In a historic move, the state of California in the USA by a vote of 43-13 moved the Senate Bill 132 which if passed by Governor Newsom, would allow Transgender inmates to opt-out of being housed in men's or women's prisons. The bill introduced by Senator Wiener is aimed at safeguarding the basic rights and dignity of gender non-conforming people and seeks to establish "The Transgender Respect, Agency and Dignity Act."
It is an evident fact that the transgender community still faces harassment due to the stigma attached to their gender identity. Much of this is also attributable to the lack of understanding among people that the transgender community is diverse and includes non-binary and intersex persons also. The Bill clearly recognises that the trans-community is a wider concept by defining certain related terms in Section 2(a), such as the terms "transgender", "intersex" and "non-binary". For example, "transgender" is defined as, "broad and inclusive of all gender identities different from the gender a person was assigned at birth".
Further, the Bill has made enabling provisions giving incarcerated transgender persons, the right to choose which of the facilities they want to be housed in, considering their mental and physical comfort as well as safety. If the incarcerated trans-individual faces any health or safety concerns at any point in time, such placement shall have to be reassessed by the authorities. Following such reassessment, the individual shall be allowed to stay in the preferred type of facility, whether men's or women's. Therefore, the impeccable design of this legislation is centered around the premise that a safer environment needs to be created for people across the gender spectrum in state prisons and correctional facilities of California.
Acknowledging Sexual Misconduct against Incarcerated Trans Individuals
Many studies have revealed that out of the many people incarcerated in jails, transgenders are at the most threat of being sexually and physically assaulted. As suggested by various surveys in the US, sex attacks have become rampant in these spaces, and the existing lacunas that lie in addressing these atrocities often lead to the victimization of transgenders. The Legislature to be more authoritative has mentioned in Section 2(b) that, "The United States Supreme Court recognized that incarcerated transgender individuals are particularly vulnerable to sexual abuse and sexual harassment and that disregarding the known risks to a transgender woman constitutes deliberate indifference in violation of the federal constitution." In this way, the Bill acknowledges that the trans-community in prisons is exposed to violence and abuse.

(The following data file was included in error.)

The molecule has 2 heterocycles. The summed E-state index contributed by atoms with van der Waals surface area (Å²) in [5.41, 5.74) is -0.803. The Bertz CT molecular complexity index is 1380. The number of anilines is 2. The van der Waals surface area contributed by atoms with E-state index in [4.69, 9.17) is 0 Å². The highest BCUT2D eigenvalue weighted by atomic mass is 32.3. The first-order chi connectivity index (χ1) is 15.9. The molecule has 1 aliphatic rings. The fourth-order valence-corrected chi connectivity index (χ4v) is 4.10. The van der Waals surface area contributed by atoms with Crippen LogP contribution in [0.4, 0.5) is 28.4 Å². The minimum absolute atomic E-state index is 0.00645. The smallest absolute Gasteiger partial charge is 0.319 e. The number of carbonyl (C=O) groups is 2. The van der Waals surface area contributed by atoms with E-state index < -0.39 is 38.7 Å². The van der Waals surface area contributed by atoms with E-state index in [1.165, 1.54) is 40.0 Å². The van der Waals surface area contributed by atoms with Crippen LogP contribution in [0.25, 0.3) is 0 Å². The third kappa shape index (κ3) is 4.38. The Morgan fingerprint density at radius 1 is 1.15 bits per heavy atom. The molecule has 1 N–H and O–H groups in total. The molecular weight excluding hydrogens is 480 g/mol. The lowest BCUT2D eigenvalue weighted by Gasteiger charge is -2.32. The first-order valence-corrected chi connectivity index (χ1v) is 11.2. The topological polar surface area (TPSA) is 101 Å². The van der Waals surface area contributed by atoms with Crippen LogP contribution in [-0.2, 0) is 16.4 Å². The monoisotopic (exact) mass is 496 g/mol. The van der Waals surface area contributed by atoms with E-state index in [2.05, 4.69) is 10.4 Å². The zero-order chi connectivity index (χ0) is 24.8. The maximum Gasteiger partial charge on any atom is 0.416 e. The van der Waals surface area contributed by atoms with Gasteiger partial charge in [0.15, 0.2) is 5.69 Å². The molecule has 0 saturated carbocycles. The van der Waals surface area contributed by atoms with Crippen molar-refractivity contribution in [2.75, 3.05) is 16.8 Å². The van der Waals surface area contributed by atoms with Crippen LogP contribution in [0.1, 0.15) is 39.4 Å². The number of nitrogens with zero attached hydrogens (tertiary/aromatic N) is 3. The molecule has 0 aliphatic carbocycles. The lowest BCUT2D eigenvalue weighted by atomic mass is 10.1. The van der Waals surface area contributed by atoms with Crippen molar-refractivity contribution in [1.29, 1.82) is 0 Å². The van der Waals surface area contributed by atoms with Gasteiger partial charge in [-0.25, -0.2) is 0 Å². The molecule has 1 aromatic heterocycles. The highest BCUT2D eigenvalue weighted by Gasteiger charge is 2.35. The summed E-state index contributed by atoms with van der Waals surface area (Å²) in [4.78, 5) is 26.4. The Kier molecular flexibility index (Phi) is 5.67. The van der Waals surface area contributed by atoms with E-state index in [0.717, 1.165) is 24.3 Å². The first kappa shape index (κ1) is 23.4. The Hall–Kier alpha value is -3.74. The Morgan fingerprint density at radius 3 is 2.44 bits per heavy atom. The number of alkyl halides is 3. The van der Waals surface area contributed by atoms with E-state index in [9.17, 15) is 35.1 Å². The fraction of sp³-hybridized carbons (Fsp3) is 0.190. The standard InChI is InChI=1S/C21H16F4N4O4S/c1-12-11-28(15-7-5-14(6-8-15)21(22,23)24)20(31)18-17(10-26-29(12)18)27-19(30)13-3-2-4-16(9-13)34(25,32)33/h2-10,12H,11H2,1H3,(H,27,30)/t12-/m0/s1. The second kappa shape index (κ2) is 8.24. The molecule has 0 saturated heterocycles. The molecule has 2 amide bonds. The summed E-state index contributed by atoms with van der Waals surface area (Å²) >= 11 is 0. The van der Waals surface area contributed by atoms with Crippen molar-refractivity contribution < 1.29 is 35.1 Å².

It is also seen how complaints and voices of transgender people are often muffled by more violence in the form of retaliation by the prison staff. The mechanism in place for these staff members to follow or for the victims to report abuse has not been sturdy enough. This is majorly due to the prison staff "not being adequately trained or prepared to prevent, report, or treat inmate sexual assaults." A study conducted by UC Irvine which reveals that "sexual assault is 13 times more prevalent among transgender inmates" also finds mention in Section 2(c) of the Bill. This is inclusive of transgender men who are also subjected to "sexual and gender-based violence, harassment, and discrimination". According to the Sexual Victimization in Prisons and Jails Reported by Inmates, 2011–12, harassment cases have been reported not only committed by correction officers or staff but also by an almost equal percentage of other incarcerated individuals. These reasons buttress the need for such a bill to exist to make the prison facilities safer for the transgender community.
Sensitivity towards the issues Trans Individuals face